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Six-Year Fight Over Wash. Emergency Contraception Law Could Hinge on Upcoming Supreme Court Cases

January 7, 2014 — A six-year legal battle over a Washington state rule requiring pharmacies to dispense emergency contraception when requested is in limbo until the Supreme Court rules on challenges to the Affordable Care Act's (PL 111-148) federal contraceptive coverage rules, the Olympian reports (Shannon, Olympian, 1/4).

The 2007 Washington rule requires pharmacies to stock and dispense time-sensitive drugs for which there is a demand. The state permits individual pharmacists to defer prescriptions to other pharmacists at the same location, as long as doing so does not create delays (Women's Health Policy Report, 3/22/12).

Ralph's Thriftway Pharmacy owner Kevin Stormans and his family sued the state over the EC provision because of religious objections to the drugs. The family won at trial, but the state appealed (AP/Sacramento Bee, 1/5). The case was headed for arguments in the 9th U.S. Circuit Court of Appeals last month but was put on hold while the judges await the Supreme Court's decision on the federal contraceptive coverage rules.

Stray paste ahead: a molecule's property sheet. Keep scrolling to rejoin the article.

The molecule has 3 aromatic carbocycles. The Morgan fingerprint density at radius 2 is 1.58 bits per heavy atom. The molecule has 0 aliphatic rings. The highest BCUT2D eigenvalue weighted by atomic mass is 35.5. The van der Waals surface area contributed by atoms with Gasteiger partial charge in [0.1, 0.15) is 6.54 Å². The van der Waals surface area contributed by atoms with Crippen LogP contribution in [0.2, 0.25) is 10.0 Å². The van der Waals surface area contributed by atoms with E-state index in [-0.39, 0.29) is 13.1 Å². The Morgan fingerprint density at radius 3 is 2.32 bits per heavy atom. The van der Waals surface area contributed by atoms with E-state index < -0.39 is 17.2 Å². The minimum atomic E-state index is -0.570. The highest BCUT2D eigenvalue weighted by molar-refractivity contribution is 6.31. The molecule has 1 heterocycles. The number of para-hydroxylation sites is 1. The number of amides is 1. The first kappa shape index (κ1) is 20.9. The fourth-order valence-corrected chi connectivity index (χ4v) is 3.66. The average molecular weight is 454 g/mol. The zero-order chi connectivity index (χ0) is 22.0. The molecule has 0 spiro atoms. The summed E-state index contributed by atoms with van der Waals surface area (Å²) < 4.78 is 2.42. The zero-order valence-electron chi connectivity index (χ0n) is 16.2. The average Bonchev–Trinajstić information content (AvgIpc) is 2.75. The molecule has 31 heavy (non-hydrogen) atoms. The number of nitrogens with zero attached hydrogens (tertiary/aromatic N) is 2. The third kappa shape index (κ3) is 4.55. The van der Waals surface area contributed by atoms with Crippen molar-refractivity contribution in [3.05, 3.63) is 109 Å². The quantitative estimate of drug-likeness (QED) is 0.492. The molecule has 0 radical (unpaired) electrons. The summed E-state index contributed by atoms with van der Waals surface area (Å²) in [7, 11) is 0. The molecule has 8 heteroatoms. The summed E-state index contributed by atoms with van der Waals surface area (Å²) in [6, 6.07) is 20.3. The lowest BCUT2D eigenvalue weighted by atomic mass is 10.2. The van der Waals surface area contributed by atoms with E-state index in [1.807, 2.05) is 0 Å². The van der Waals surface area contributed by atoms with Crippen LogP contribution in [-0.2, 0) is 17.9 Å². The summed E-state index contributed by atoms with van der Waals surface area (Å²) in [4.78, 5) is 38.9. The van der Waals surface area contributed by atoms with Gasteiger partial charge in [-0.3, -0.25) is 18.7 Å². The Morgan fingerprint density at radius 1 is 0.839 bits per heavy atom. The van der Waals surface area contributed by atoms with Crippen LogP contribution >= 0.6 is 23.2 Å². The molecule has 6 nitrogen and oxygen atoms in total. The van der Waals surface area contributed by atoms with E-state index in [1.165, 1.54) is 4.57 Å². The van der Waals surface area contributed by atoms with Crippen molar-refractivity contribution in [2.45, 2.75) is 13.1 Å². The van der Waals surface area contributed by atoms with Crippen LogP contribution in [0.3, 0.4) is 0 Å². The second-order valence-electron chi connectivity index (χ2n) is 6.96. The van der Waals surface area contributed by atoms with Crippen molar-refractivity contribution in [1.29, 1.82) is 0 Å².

Like the companies challenging the contraceptive coverage requirements, the Washington case tests whether a for-profit business can exercise religion.

Although the state rule is on hold for the Stormans, Washington officials said they are willing to act against other pharmacies if they violate the requirement to stock in-demand medications. To date, there have been no other complaints of pharmacies not dispensing EC (Olympian, 1/4).